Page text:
Despite shelter-in-place restrictions limiting travel and preventing social outings during the height of the pandemic, total alcohol consumption in 2020 rose to its highest level in three decades.

A report from leading alcohol beverage data analysis firm IWSR suggests that at-home occasions helped spur the demand for alcoholic beverages last year. U.S. drinkers consumed 2 percent more alcohol in 2020 versus the year prior, representing the highest year-over-year increase since 2002. What’s more, in the 30 years that IWSR has tracked volume sales in the U.S., no year has ever been as high as 2020, a spokesperson for the firm told VinePair via email.

Ready-to-drink (RTD) cocktails continued to increase in popularity, with a 62.3 percent increase by volume. The category’s growth is fueled by hard seltzers, which surged 130 percent in 2020. Flavor is a driving factor behind the increased consumption of RTD’s, according to IWSR COO Brand Rand, and flavored beverages are “significantly outperforming traditional non-flavored categories.”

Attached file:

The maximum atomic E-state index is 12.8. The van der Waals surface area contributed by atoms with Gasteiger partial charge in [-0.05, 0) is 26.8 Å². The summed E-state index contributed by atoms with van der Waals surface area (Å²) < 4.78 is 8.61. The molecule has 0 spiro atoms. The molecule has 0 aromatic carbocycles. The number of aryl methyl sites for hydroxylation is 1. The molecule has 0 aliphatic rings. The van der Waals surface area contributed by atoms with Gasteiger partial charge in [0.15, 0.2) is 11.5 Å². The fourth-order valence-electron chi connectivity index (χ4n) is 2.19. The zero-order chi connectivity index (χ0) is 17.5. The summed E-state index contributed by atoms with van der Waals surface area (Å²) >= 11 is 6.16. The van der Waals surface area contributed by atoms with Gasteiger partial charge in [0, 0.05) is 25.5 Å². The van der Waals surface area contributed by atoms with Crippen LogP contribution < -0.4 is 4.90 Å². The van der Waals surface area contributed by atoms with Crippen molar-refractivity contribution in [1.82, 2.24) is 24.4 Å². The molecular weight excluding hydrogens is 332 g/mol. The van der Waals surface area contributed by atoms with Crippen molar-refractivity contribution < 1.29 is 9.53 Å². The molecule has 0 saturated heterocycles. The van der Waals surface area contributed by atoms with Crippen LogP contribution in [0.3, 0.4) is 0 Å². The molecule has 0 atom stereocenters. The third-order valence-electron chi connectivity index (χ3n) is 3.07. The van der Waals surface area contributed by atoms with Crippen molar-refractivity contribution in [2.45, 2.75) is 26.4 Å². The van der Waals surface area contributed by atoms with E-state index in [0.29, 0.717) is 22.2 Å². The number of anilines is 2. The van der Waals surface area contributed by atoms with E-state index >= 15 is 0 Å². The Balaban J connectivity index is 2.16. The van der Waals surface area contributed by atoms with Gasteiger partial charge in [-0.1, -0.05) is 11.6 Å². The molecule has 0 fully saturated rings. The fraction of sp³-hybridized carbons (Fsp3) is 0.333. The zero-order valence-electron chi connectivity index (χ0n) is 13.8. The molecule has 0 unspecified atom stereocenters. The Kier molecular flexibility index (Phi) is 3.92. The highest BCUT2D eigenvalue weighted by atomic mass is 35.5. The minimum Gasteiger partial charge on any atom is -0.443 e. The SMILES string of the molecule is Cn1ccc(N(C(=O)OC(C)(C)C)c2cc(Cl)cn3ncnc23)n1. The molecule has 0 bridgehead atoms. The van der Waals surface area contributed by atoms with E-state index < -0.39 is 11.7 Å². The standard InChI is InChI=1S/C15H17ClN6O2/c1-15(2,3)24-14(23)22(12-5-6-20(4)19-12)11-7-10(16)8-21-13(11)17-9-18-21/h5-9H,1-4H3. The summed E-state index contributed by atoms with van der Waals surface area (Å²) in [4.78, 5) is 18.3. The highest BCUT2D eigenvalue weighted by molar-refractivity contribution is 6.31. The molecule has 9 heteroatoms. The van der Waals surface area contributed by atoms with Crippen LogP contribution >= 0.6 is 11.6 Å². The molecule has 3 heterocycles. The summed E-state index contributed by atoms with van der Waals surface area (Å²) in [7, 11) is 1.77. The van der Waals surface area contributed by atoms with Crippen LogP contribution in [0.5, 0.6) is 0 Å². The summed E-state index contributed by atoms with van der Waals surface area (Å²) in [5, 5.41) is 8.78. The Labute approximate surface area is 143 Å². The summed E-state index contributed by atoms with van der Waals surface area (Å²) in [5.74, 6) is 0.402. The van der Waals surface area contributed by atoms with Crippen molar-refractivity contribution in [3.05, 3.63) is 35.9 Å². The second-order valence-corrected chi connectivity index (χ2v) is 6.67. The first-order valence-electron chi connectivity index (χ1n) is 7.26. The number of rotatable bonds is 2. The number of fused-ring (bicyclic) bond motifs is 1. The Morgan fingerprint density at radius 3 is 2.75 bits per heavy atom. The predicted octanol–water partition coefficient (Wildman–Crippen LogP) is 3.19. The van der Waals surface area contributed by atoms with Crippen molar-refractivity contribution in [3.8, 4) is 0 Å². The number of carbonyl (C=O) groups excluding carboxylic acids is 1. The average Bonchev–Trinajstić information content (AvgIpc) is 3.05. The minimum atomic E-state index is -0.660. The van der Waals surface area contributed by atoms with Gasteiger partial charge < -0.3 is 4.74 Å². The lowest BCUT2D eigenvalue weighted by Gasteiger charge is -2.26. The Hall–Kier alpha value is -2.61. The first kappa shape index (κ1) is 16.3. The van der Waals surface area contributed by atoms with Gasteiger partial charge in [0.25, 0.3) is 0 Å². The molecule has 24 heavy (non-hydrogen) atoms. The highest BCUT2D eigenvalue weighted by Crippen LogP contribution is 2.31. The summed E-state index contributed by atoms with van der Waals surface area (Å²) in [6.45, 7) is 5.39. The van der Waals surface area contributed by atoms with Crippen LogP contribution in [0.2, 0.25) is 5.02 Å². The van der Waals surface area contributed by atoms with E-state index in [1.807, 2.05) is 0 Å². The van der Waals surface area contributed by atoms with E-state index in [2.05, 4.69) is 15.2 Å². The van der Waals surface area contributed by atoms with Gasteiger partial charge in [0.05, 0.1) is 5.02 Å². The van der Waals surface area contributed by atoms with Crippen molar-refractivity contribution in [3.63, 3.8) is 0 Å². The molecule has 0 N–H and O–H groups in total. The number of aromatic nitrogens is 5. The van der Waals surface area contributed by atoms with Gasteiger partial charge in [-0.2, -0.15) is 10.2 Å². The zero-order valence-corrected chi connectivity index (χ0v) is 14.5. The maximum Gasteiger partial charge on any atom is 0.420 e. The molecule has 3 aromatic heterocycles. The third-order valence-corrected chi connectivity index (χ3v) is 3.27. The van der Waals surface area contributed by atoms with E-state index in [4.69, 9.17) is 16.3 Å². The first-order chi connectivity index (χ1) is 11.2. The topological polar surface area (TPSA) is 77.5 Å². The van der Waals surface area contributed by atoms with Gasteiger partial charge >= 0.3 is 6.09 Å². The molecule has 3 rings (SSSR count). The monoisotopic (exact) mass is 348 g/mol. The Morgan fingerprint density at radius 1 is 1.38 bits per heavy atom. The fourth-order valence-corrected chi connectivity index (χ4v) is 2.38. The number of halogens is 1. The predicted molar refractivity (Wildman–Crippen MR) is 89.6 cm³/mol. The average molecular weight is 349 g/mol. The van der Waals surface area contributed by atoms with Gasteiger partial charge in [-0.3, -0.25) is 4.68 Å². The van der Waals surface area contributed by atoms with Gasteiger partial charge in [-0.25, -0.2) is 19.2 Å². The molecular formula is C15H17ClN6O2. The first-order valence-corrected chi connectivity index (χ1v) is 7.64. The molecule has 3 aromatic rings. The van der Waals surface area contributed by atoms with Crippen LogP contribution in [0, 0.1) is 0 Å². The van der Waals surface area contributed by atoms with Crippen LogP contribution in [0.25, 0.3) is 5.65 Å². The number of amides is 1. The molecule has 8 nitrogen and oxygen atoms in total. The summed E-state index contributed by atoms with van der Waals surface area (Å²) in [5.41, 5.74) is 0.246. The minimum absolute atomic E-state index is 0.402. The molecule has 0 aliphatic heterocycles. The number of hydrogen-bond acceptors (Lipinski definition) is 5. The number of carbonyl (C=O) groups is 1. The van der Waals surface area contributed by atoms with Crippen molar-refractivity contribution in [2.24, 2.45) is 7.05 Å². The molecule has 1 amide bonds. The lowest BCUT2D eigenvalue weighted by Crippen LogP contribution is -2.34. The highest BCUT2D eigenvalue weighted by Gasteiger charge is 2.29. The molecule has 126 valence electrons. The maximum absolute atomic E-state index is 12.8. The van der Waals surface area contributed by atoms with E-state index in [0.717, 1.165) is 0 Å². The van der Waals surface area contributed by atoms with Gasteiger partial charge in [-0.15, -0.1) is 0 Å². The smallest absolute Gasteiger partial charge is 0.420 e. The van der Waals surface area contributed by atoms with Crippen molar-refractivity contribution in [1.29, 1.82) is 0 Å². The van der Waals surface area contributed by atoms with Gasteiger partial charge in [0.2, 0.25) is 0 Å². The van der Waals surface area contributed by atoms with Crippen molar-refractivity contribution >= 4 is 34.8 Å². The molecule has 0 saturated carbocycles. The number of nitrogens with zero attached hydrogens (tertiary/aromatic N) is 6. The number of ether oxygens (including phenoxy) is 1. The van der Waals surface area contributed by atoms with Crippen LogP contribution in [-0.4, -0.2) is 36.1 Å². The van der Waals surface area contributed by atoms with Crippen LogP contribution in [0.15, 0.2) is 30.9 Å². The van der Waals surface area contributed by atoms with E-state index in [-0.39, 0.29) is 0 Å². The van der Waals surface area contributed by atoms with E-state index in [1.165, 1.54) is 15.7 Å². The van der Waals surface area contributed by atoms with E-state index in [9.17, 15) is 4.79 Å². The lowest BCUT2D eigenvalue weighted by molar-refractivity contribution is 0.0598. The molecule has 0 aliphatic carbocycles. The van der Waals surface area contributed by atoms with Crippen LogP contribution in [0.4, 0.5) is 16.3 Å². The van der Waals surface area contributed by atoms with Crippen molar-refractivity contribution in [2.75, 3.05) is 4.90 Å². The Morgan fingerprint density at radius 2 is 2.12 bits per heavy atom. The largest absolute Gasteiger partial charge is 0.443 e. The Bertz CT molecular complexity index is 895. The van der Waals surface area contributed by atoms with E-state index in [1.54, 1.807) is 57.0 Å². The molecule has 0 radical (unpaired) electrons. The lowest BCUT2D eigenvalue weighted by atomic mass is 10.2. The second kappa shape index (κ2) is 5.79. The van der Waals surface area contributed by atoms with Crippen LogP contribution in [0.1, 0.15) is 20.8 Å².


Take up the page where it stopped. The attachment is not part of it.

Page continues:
Turning to higher-proof offerings, spirits led the way with the largest volume increase in over 30 years. Vodka continues to be the best-selling liquor in the U.S. by volume, with whiskey trailing close behind. Agave-based products overtook rum as the third-largest category last year.

Scotch whisky and Irish Whiskey numbers were negatively impacted by a host of variables, including high tariffs (which were temporarily suspended in March) and bar closures. Wine volume increased modestly, while beer was a drag on overall totals with a drop of 2.8 percent.

As the numbers illustrate, while Americans were sequestered in their home last year, a good number of people were clearly doing their part to help set new consumption records.

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